• Setting up a mass customization business model
  • The market for mass customization
  • Defining a customer co-creation initiative that works
  • Managing customer-centric supply chains and fulfillment
  • Design elements of successful configuration toolkits
  • Metrics for open innovation
  • Implementing open innovation in an R&D organization
  • Learning from failures of the early pioneers
  • Getting VC investments for business models for MCP
  • Optimal incentives for internal and external participants
  • Getting corporate buy-in for customer co-design and OI
  • And much more…

By the way, the MCKN platform (see previous post), will be advertised to such auditorium during the event.

Frank Piller (RWTH/MIT)

A major stream of research at RWTH-TIM is on open innovation in the realization stage of an innovation project, i.e. transferring and utilizing technological knowledge from an organization’s periphery to improve the productivity of technical problem solving.  Along this line of research, we work with a number of companies and industry associations on establishing an open innovation framework or utilizing the upcoming platforms and intermediaries for open innovation (see our study The Market for open innovation). Also, open innovation became the largest topic for executive education classes that I am giving this year.

From these projects and executive classes, I realized a number of repeating factors that seem to influence the implementation of open innovation. In a blog posting by Science Business, a UK news service that wants to facilitate the matching of buyers and sellers of emerging technologies, I found a nice article that supports my own observations. The report is about a qualitative interview study on the state of implementation of open innovation in the world’s 30 largest health care and manufacturing companies. The study has been carried out by the UK consultancy group PA Consulting.

In the report, open innovation is defined broadly (in the understanding of Henry Chesbrough) as the practices of a company to work with partners, agencies and other companies outside its organization to foster innovation (note that my own definition of OI is a bit closer and focused on practices that build on rather informal, ad-hoc and large-scale organizational mechanisms to connect seekers and providers of technical knoweldge).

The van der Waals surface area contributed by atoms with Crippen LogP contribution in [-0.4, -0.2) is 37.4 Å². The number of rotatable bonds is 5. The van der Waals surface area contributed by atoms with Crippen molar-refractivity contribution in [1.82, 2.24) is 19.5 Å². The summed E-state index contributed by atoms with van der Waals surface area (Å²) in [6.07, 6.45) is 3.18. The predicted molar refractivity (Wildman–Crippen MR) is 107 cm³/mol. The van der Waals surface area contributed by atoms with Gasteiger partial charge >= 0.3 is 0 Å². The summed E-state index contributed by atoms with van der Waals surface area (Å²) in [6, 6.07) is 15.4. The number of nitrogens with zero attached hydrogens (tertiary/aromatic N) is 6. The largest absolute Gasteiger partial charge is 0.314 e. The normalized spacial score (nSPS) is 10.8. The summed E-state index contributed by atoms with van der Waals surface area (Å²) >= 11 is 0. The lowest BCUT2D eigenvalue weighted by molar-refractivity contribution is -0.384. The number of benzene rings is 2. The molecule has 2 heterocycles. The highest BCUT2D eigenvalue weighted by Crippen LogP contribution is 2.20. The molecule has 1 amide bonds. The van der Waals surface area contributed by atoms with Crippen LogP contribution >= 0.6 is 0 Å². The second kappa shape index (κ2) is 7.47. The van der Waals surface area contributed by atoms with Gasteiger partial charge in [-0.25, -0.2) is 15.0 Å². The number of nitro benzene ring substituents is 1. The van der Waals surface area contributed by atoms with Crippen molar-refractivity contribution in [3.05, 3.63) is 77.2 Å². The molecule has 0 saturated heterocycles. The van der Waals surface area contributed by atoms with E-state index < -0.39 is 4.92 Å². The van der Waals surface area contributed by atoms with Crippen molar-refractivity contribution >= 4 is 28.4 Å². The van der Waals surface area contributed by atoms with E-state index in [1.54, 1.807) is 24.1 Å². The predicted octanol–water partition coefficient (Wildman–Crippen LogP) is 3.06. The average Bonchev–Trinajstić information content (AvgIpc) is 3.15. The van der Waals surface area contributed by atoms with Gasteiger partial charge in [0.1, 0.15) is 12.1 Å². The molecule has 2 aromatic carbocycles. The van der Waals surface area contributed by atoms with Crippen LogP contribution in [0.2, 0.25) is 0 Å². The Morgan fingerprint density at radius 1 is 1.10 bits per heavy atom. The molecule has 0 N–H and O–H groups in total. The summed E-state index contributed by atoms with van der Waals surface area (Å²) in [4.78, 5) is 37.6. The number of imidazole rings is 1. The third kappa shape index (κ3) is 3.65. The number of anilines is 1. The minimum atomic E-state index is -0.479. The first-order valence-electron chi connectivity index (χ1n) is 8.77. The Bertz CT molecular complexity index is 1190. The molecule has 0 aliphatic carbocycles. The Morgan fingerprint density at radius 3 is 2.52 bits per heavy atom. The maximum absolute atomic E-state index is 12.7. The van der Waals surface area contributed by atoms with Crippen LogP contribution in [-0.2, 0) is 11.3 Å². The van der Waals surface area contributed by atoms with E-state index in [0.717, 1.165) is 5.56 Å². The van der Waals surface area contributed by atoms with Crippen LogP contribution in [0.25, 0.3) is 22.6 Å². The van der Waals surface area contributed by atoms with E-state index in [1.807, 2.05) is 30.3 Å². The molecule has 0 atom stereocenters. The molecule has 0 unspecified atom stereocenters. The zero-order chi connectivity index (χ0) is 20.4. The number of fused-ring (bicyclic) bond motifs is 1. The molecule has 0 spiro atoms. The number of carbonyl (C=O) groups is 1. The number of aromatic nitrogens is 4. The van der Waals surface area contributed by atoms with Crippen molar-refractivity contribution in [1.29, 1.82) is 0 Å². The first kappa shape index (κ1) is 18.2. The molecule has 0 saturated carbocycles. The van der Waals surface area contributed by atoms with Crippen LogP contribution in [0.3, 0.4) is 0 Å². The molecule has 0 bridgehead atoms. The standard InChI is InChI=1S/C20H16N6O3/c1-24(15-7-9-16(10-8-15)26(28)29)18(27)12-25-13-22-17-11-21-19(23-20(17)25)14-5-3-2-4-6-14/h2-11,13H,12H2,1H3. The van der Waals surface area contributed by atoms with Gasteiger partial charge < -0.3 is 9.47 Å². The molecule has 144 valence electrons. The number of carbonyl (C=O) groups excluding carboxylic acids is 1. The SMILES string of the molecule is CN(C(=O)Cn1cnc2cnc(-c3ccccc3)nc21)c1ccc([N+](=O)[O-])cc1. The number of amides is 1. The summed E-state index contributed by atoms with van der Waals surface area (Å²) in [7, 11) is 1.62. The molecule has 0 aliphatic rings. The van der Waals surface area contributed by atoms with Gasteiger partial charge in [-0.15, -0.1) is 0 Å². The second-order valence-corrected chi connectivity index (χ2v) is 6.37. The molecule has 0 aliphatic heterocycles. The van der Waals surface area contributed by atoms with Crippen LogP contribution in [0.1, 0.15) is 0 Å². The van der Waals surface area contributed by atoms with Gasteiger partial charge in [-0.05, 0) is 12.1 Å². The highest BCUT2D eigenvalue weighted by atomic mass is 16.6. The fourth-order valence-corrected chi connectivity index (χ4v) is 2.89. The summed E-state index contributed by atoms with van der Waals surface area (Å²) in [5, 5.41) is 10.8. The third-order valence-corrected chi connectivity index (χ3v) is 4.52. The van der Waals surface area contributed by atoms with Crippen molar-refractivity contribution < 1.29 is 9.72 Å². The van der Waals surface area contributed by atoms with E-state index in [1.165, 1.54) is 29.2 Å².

These are my conclusions from the report and my own observations on the state of implementation of open innovation:

  • Only few companies have so far adopted a structured or company-wide approach to practice open innovation. At the same time, open innovation and customer co-creation are becoming more and more separated. The term “open innovation” is used for technology or knowledge transfer for a given technological challenge in an innovation project, while the term “(customer) co-creation” is being used to address practice of integrating users and customers in the early stages of the innovation process. Both areas have different methods, different responsibilities, and different people driving them in an organization.
  • Respondents in the PA Study felt that it can be difficult to gain buy-in and resources for open innovation projects and those involved in open innovation can feel marginalized and under pressure to show results.
  • To be successful in open innovation, the top of the business have to champion the process. Leadership also is critical to building the outward-looking culture that is essential. An engaged, enthusiastic CEO or head of function can do much to engender a similar attitude in employees, and get open innovation accepted.
  • Open innovation is seen as a strategic necessity in sustaining innovation leadership. Some also saw it as a possible cost-saving response to the present downturn. This is strongly confirmed by own observations in Germany. Many companies are interested in NineSigma or InnoCentive today as they see it first of all as a means to increase the efficiency of problem solving, i.e. save cost and reduce financial risk.
  • Only few companies are yet able to construct and appraise an objective business case for open innovation, or have a reliable measuring system to proof the value it brings to their business. This is one of the largest fields where applied research has to start.
  • Open innovation requires dedicated organizational capabilities like relationship building, negotiating and the ability to pioneer novel legal arrangements. Here, we still lack both theoretical and practical knowledge about the exact nature of these capabilities, their success factors, and how to build them best in an organization.
  • An important observation was how to get “ready for open innovation”. The only way to learn about open innovation is to pilot it. But in this process, formal training is an important part of its acceptance and its success. Often, one person is heading the OI initiative, but if you want to make it work, you need an entire team of people who all understand different aspects of open innovation across the entire company.

By the way, Pictures of the Future is the corporate magazine of Siemens AG, Germany’s largest technology company. The magazine reports several times a year about technological advancements, publishes trend studies and outlooks, both with regard to Siemens applications and beyond.

The recent issue (Spring 2010) has, among other themes, a very comprehensive special report about open innovation. It follows a broad understanding of the term and provides an excellent overview of this field from the perspective of a large corporation.

Frank Piller (RWTH/MIT)